A Bucket List Bike Tour

A Bucket List Bike Tour

For years now I’ve thought of Europe as the heart of bike touring, the place where bikes are treated as equals and the roads are crafted and shaped to create a cycling haven. Passes that wind their way up mountains, valley roads through fine wine regions and the Arden forests of Belgium. 

For me, the past month I just had… was one of my bucket list bike tours. 

The last time I was overseas was 2019 when I flew back to Australia from Indonesia on my around the world cycle. To be back on an international flight and off to different cultures and countries again felt like the first time, it took me a while to re learn how to travel overseas.

Now, this trip was quite different to the bike adventures I’ve done over the past couple years during Covid times. It actually couldn’t be any more different! In the deserts of Australia planning was the difference between survival, facing distances of over 800km at times with no resupply points and roads that were as rough as guts. Here in Europe I don’t think I ever carried more then a litre of water or went an hour or so without passing a café or patisserie. It simply felt like a holiday compared to my previous expeditions in the Aussie Outback and far out it was fun! There was no stress over rationing water or having to buy food that would last up to a week or worrying about awful road conditions. There just seemed to be a bike path or coffee shop everywhere I went. Mix that with Belgium breweries or the Swiss Alps and there you have it, a few weeks of dream cycle touring.

This was actually the second time I’ve cycled across Europe, the first being on my world trip. However that time I was avoiding the mountains as much as I could and hugging the Mediterranean coast, as it was the middle of winter. This time though it was long sunny days, mid 30 degrees and often-Ideal cycling conditions.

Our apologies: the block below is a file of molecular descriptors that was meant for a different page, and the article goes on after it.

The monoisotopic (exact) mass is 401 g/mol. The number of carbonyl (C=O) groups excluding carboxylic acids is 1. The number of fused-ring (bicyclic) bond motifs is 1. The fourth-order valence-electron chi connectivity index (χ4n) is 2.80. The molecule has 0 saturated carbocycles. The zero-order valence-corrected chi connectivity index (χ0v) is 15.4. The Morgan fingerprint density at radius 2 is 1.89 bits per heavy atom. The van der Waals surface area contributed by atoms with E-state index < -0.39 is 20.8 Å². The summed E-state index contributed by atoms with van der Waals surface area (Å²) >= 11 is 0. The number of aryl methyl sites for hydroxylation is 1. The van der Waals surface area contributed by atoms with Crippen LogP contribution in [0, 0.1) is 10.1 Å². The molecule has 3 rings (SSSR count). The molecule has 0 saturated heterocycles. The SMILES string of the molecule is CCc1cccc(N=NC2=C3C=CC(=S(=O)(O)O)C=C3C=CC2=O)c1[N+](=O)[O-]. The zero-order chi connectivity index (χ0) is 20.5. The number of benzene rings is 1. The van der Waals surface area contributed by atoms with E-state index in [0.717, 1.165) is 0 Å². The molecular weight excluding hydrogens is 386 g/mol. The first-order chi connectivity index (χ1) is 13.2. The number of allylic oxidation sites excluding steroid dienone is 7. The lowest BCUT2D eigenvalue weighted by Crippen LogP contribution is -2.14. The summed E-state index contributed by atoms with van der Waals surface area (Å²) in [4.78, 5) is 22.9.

So… I had my faithful Ground Effect green checkered shirt and a pair of Slimjims on and with my bike fully loaded I had just under 4 weeks between work to get myself into and out of as much trouble and as many countries as I could. It all began in Munich, Germany.

The first couple weeks of my trip were all about the mountains. As an outdoor enthusiast, climber and lover of adventure I wanted to hit some of THE Mountains and mountain towns of the world. I’m talking The Eiger, Mont Blanc, Matterhorn, Innsbruck and everything in between. My first 800km of riding took me over 25 000m of vertical ascent, roaming from the Bavarian mountains to the Swiss Alps and finally the French town of Chamonix. I had created a route that took my GMX+ and I through the heart of the Alpine mountains. 

Landing into Germany was a slight shock to the system. I had just been living and working in the Flinders Rangers for the past couple months where it didn’t go much above 15 degrees and would regularly be sub 0 in the nights. So to land on a 35-degree day quite jetlagged and jump straight into it knocked me around a bit. In classic Jimmy style I went too hard too soon. I was just too excited to be there and quickly found myself knocked on my ass with heatstroke, lack of sleep and a little bit of sickness. In hindsight I shouldn’t have made my first stop in Munich the famous German beer hall… It took me a couple of easier days to sort myself out, find my rhythm and settle into the bike touring routine again. 

As I began to explore and travel towards Austria I couldn’t believe the European infrastructure for cyclists, I felt like an equal to cars and it was near impossible to not find a bike path, gravel track or MTB trail between towns and cities. It was just fun and simple touring. 

When I got to cycle through Innsbruck and Austria it felt immense. The valley underneath these shears mountains almost made be tremble. I couldn’t believe the enormity and scale of them, the whole valley had this aura of adventure to it. Climbers, cyclists, MTB’s and hikers simply filled the valley. I didn’t feel out of place or like I was someone different travelling through, It just felt like my bike and I fit into the crowd.

As I then ventured towards Switzerland the mountains grew to a whole other level, snow capped peaks and glacier filled valleys filled the skyline and roads that seemed to weave their way up and over mountain after mountain after mountain. I was constantly catching myself with my jaw open gawking at the view or just in awe of where I was. Every corner I turned it felt like I was looking at another postcard view, just epic! I don’t quite think the photos do it justice.